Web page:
It is often assumed that legal fees incurred, and often paid for directly by a business will automatically be a tax deductible expense, however as a multitude of tribunal cases have shown, this area can be a minefield, and trying to establish whether or not a cost is tax deductible in year one, or at all, is often not a binary process.
Back to basics
When a business incurs legal fees, or is subject to other associated costs such as damages or penalties linked to court action, normal principles will apply in determining deductibility.
Costs will not be allowable if they fail the ‘wholly and exclusively’ test or if they are capital rather than revenue in nature, or if they make up a loss which is not connected with or arises from the trade.
Whether the action is successful or not has no bearing on the status of the expense.
Legal costs in connection with leases can be treated as revenue or capital expenditure. The general principle is that the initial purchase of a lease will be capital, so costs associated with that will not be deductible in the first year,
The renewal of a lease may also involve legal and professional fees, and these will also in the main be capital expenditure, though if the renewal is of a short lease, the amount is likely to be small and may be allowed.
The ‘Wholly and exclusively’ test
The ‘wholly and exclusively’ test is slightly more difficult to assess as there is perhaps a certain amount of subjectivity.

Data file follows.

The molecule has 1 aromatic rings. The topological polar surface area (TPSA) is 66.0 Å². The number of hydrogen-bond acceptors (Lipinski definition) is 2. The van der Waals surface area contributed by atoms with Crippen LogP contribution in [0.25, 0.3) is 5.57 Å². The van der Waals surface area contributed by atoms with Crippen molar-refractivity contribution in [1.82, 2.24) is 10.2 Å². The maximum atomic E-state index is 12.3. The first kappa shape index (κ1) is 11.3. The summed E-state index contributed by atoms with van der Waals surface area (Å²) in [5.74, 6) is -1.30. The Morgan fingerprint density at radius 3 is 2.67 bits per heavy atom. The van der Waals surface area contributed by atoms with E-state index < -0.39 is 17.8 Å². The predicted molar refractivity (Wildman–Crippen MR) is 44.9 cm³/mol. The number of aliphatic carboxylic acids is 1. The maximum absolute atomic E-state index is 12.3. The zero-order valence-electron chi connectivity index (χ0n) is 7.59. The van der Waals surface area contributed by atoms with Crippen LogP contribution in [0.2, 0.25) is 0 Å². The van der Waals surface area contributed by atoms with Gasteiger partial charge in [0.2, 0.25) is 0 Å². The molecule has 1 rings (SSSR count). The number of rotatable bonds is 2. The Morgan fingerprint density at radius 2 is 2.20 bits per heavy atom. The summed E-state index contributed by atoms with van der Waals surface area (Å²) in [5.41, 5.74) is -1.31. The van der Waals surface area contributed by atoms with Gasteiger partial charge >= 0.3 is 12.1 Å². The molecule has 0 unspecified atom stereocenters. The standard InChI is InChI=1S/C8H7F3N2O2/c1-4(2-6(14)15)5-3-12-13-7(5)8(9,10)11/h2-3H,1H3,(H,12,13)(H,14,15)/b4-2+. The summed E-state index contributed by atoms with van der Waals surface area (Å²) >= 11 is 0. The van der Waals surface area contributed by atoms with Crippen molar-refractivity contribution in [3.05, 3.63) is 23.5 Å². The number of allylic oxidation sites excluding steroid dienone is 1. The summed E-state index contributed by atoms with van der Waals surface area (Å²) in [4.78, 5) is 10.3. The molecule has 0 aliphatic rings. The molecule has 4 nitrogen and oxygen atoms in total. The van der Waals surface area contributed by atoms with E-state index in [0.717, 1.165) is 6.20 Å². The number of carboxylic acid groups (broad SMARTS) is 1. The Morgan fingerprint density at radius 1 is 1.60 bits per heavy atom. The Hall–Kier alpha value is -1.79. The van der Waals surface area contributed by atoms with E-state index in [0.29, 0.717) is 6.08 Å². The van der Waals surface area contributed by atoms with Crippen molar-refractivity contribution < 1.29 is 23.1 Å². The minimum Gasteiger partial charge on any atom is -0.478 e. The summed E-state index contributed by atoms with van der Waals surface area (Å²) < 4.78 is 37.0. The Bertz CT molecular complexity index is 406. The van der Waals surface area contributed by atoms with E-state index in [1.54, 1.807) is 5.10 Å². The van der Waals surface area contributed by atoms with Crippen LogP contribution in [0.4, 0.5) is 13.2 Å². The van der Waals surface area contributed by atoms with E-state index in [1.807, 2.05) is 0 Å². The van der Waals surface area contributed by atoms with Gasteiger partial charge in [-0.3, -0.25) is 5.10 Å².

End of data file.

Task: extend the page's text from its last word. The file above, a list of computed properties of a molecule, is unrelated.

As an example, payment of compensation to a customer for injury would possibly be considered to be wholly and exclusively for the purpose of the trade, however, the 1906 case Strong & Co of Romsey v Woodfield involved injury to a customer and a payment for damages that was considered not to be deductible. So again, we have to review the facts and revert to case law to establish how we treat such expenditure.
Fines, penalties, damages and the legal costs associated with them will not be allowed as deductions when the penalties are for infractions of the law. It is stated that a company must be able to operate its business and make a profit without breaking the law.
Likewise costs incurred in settling an action for a breach of the law will not be allowable, even if the legal action takes place overseas or the breach relates to a jurisdiction other than the UK.
It is essential that first principles are not overlooked when we are dealing with legal and professional costs.
The same rules that apply when looking at the allowability of any expense, in particular the wholly and exclusively test and whether the expense is capital or revenue in nature, holds true for legal and professional fees.
It is by having a deep understanding of these aspects, supported by relevant case law precedent, that you will arrive at the correct treatment, and this often allows for planning and structuring to ensure that optimal relief is achieved.
We are able to advise individuals and incorporated entities how best to manage these costs, if you would like to speak to one of our Chartered Accountants, please contact us today to arrange a free consultation in Brentwood, Canary Wharf or Manchester.